DIY Room Treatments for this Impossible Room

Hi. Newbie here. Thanks for having me!

Couple of questions for the knowledgeable folks out there:

  1. I have a small room, 16x11. One corner opens to my kitchen. Another corner opens to an open curtained closet. Another corner has a door. Only one corner is a typical wall meets wall. How to treat these corners? Bass traps are too wide for these atypical corners.

  2. My speakers usually stand next to a tall wooden entertainment cente (taller than the speakers). Is this problematic sonically? Do the sides of the speakers reflect on that wooden piece. Do I have to pull them out and away?

Thanks for any responses. I have done my due dilligence in searching out answers on other forums but have not found any info with real specificity as it applies to my situation.

-Paul

1 Like

Welcome. Why do you think you need room treatments?

The first step is to setup the room without any treatments and see what needs treating. Are your speakers positioned well? How does it sound? Are your frequency response measurements in REW looking hot or hollow in certain bands?

2 Likes

Welcome to the Forum, you’ll get good friendly advice here. That said I won’t give any! I would like @vee ask what you feel is missing and then look to potential fixes before offering to fix what may not be broken. I am guessing since you brought up bass traps that you’re seeing too much bass, the reflexive answer to that is move the speakers out from the wall. I guess that counts as advice, oh well. Good luck in the journey. Cheers, Jim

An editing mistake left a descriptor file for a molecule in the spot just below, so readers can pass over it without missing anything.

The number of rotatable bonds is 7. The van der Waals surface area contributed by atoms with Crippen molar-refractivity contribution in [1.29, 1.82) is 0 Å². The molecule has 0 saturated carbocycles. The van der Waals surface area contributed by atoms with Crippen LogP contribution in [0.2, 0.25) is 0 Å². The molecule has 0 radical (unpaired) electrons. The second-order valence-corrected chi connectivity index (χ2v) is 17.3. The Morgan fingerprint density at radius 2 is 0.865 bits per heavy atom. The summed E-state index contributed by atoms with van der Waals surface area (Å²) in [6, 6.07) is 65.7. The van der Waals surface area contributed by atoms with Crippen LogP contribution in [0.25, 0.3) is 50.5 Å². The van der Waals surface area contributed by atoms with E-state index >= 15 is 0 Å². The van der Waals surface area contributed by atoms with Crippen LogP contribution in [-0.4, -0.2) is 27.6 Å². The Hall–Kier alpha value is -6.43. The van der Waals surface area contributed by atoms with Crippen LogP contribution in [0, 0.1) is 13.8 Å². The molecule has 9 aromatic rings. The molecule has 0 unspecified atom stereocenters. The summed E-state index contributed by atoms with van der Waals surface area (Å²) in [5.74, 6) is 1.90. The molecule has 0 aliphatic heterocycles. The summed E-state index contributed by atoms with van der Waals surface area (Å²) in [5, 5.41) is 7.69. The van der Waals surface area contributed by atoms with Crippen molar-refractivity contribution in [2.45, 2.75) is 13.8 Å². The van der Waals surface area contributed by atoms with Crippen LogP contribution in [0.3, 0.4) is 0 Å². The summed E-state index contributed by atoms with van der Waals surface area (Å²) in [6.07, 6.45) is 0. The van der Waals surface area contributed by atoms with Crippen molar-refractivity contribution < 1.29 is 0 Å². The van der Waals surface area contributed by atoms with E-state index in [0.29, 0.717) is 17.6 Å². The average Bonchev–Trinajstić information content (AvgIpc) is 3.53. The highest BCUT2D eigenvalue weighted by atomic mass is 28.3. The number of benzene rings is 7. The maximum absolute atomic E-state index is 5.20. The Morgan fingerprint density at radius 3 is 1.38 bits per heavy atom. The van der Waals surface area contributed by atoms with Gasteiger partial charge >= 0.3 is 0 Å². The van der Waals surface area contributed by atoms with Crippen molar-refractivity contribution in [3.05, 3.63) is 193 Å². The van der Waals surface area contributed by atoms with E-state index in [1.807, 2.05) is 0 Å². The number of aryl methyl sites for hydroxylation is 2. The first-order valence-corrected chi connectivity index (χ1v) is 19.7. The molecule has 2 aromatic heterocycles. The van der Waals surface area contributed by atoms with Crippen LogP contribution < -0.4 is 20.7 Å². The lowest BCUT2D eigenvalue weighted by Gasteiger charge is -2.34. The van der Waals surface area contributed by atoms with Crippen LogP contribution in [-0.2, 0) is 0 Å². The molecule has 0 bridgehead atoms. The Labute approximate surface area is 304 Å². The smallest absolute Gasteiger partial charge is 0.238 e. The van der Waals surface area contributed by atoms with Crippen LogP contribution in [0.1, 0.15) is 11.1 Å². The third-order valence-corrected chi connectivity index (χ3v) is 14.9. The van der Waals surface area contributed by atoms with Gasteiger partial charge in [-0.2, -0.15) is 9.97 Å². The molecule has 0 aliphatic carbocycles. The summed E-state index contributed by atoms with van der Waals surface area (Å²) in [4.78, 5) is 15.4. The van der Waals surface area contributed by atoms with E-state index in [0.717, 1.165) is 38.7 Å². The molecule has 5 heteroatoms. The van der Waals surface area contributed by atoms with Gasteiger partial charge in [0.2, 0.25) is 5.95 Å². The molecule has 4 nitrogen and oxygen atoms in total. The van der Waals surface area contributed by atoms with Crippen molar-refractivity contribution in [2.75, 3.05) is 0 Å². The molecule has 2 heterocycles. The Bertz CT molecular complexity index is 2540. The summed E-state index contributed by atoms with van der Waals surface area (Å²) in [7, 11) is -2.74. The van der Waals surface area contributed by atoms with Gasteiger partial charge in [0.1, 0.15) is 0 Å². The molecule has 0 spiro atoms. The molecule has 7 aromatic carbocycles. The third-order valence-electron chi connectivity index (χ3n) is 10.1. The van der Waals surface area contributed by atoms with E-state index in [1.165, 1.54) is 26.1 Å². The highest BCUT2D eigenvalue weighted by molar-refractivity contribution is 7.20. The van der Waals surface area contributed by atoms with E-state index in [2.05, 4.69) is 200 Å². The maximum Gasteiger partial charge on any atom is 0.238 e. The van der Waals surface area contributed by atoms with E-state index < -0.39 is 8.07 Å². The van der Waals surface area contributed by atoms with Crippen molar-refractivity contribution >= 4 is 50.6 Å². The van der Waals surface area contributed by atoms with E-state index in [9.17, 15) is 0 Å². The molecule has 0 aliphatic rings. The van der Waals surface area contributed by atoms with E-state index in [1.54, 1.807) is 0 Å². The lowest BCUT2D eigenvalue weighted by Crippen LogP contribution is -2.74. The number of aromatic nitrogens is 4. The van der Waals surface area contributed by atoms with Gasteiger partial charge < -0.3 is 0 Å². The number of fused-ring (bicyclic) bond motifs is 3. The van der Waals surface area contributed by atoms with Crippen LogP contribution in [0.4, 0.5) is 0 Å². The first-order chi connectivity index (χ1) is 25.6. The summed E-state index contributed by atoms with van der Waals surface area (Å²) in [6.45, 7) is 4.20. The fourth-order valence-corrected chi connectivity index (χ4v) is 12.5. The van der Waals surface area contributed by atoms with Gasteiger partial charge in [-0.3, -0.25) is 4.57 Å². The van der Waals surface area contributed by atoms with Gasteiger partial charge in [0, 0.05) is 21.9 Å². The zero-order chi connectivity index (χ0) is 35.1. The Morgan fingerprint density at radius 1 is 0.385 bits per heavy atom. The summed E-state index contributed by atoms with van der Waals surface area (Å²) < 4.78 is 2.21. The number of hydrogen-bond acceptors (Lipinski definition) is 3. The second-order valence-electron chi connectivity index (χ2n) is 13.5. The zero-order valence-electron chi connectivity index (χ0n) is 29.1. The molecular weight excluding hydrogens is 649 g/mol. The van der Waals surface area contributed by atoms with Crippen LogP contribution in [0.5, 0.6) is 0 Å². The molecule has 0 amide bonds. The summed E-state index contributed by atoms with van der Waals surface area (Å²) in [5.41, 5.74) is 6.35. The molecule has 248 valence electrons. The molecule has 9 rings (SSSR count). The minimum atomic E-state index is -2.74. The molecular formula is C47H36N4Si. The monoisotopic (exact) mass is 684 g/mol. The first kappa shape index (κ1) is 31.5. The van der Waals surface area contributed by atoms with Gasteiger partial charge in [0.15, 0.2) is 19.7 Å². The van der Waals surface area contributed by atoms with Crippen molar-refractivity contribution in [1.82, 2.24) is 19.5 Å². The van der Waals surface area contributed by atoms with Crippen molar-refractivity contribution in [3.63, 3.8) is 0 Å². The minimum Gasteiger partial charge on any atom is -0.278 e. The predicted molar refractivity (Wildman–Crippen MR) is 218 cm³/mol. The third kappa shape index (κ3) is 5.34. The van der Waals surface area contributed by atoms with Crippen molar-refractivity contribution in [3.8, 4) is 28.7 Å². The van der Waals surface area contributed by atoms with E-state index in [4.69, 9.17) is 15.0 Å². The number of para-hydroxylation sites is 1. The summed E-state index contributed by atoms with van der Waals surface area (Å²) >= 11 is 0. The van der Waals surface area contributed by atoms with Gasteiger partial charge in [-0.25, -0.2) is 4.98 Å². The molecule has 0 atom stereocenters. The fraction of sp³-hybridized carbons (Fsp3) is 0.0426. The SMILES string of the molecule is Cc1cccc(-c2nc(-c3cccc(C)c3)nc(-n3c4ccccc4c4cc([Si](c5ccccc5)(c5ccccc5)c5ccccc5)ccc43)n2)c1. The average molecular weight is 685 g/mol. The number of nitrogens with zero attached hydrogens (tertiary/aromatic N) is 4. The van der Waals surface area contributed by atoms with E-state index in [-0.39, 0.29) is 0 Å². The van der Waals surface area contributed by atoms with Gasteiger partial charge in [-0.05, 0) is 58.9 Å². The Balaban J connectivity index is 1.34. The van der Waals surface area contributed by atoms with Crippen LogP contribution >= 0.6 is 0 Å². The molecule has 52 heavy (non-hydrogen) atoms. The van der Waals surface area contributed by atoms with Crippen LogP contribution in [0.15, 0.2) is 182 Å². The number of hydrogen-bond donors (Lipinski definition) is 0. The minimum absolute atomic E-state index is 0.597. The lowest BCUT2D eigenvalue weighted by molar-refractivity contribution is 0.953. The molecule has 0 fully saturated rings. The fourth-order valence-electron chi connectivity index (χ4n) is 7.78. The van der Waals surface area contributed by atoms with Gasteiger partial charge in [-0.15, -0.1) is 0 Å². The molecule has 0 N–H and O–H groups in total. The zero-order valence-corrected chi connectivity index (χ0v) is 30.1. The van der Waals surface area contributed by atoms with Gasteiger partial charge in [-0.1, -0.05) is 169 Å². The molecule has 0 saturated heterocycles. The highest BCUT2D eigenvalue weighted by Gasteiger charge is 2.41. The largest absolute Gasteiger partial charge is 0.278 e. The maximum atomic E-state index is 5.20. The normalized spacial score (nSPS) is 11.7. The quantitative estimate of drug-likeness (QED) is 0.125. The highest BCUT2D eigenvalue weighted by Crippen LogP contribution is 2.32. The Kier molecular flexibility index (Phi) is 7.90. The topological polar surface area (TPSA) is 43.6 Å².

1 Like

I like your response Vee, because it leads me to the possibility of not needing room treatments. : )

Unfortunately, both my amp and pre-amp are being serviced at the McIntosh repair shop, so I have been sans audio for a month and it might be at least another month until I get these components back so I can’t tell. I have been salivating for the return of these components, as I am now just beginning to really be serious about the audiophile thing.